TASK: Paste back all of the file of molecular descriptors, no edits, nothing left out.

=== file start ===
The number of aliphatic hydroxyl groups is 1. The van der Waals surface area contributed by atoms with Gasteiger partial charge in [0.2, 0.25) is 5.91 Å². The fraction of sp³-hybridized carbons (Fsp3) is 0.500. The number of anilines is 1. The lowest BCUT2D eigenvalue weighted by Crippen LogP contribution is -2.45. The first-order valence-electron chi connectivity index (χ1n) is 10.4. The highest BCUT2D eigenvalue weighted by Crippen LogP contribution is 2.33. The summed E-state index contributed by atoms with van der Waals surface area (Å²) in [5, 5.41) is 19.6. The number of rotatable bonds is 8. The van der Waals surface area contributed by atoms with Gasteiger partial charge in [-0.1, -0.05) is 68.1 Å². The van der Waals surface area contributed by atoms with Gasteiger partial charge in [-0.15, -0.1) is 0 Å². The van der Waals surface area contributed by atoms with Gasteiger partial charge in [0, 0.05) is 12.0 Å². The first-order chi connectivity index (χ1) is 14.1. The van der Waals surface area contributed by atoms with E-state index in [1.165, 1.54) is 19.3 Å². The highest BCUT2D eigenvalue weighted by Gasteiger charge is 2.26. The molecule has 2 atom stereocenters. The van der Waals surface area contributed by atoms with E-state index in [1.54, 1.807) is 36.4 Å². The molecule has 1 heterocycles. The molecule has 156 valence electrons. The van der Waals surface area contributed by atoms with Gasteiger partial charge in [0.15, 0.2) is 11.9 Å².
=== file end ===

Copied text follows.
The number of aliphatic hydroxyl groups is 1. The van der Waals surface area contributed by atoms with Gasteiger partial charge in [0.2, 0.25) is 5.91 Å². The fraction of sp³-hybridized carbons (Fsp3) is 0.500. The number of anilines is 1. The lowest BCUT2D eigenvalue weighted by Crippen LogP contribution is -2.45. The first-order valence-electron chi connectivity index (χ1n) is 10.4. The highest BCUT2D eigenvalue weighted by Crippen LogP contribution is 2.33. The summed E-state index contributed by atoms with van der Waals surface area (Å²) in [5, 5.41) is 19.6. The number of rotatable bonds is 8. The van der Waals surface area contributed by atoms with Gasteiger partial charge in [-0.1, -0.05) is 68.1 Å². The van der Waals surface area contributed by atoms with Gasteiger partial charge in [-0.15, -0.1) is 0 Å². The van der Waals surface area contributed by atoms with Gasteiger partial charge in [0, 0.05) is 12.0 Å². The first-order chi connectivity index (χ1) is 14.1. The van der Waals surface area contributed by atoms with E-state index in [1.165, 1.54) is 19.3 Å². The highest BCUT2D eigenvalue weighted by Gasteiger charge is 2.26. The molecule has 2 atom stereocenters. The van der Waals surface area contributed by atoms with E-state index in [1.54, 1.807) is 36.4 Å². The molecule has 1 heterocycles. The molecule has 156 valence electrons. The van der Waals surface area contributed by atoms with Gasteiger partial charge in [0.15, 0.2) is 11.9 Å².